Via Phys.org, 27 Feb 2018: Linguistic persistence of the Austronesian language despite a change in the population in the South Pacific.
While we’re on the topic of the Austronesian migration, the same issue of Science also carried another article about the tracing of human migration through the pacific. This time, the tracing of human bacteria indicate two splits of pacific populations from Asian ones, the first occurring around 30,000 years ago, while the second through one of the Austronesian subgroups 5,000 years ago.
An ambitious experiment to trace the migration route of the Polynesians as they colonised the pacific is underway! A team of made up of scientists, cameramen and native sailors are seeking to retrace maritime passage by island-hopping from Philippines eastwards to the Polynesian islands of Tikopia and Anuta (see route here). The Polynesian migration into the pacific was one of the largest in the history of man, and exceptional because it occured over water, and in a relatively short period of time (1,000 years). Linguistic and DNA evidence has shown that the Polynesians, along with much of island Southeast Asia, were part of a population originating from Taiwan around 5,000 to 6,000 BC, which travelled down Philippines before spreading east and west.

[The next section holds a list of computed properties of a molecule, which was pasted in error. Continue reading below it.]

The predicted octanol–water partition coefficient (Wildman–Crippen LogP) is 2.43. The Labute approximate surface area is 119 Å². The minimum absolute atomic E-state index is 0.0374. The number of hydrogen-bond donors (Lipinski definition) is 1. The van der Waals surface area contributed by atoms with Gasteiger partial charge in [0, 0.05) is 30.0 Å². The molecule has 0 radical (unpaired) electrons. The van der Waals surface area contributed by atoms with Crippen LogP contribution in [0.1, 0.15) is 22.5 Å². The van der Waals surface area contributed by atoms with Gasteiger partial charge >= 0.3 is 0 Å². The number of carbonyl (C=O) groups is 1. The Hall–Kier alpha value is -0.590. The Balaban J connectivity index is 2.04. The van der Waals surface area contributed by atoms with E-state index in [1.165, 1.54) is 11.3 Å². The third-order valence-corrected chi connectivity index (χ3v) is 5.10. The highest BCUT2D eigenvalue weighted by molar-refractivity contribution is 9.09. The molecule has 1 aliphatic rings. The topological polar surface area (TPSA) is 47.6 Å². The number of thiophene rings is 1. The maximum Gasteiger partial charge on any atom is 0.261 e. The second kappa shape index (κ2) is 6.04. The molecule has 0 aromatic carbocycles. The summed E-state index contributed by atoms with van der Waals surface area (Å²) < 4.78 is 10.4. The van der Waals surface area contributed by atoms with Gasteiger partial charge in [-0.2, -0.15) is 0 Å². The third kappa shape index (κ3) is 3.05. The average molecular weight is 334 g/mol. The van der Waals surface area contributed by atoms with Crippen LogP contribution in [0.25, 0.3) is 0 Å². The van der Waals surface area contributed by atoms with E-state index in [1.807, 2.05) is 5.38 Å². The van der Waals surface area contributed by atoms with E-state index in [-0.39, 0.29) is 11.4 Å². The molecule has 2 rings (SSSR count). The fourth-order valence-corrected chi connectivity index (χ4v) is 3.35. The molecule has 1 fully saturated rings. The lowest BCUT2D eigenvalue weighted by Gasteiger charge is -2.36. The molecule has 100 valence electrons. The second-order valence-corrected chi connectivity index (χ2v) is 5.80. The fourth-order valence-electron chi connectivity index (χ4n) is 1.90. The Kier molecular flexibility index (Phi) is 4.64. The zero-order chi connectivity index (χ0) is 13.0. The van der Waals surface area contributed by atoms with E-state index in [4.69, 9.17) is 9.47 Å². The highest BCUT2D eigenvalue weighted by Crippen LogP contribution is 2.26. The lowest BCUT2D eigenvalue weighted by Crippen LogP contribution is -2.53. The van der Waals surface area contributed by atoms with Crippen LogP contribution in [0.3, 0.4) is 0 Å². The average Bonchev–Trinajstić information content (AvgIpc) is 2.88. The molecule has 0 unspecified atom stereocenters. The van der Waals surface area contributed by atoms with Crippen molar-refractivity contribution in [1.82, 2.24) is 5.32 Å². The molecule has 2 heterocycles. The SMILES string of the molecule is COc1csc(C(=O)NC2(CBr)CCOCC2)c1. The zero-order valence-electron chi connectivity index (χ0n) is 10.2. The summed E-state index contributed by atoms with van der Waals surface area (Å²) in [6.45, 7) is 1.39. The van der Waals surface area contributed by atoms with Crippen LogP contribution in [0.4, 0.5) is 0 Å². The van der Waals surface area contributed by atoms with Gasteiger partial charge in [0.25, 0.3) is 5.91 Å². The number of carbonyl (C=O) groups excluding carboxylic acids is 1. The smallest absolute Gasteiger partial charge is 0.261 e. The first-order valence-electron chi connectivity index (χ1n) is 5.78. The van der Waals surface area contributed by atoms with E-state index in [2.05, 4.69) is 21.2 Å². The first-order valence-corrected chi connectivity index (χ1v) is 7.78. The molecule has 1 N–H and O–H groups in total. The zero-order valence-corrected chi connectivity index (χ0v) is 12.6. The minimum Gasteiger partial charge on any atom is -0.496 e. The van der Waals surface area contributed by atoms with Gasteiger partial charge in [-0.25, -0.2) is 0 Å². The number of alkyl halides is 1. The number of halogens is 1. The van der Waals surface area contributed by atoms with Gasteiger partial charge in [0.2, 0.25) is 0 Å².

Southeast Asia is the crossroads to a number of human migrations, the largest of which must have been the Austronesian migration. Somewhere between 8,000 to 6,000 years ago, the Austronesians migrated from Southeast China or Taiwan, down the Philippine islands before splitting east to Polynesia and West to Southeast Asia. Based on linguistic and archaeological evidence, the Austronesians are though to be the precursors to modern Polynesians and Malays. This travel piece from Malaysia’s Star visits what may be one of the homelands of the Austronesians – Tanshishan, in Southeast China.
The Star, 24 September 2008
Continue reading “Southeast Asia's Common Roots”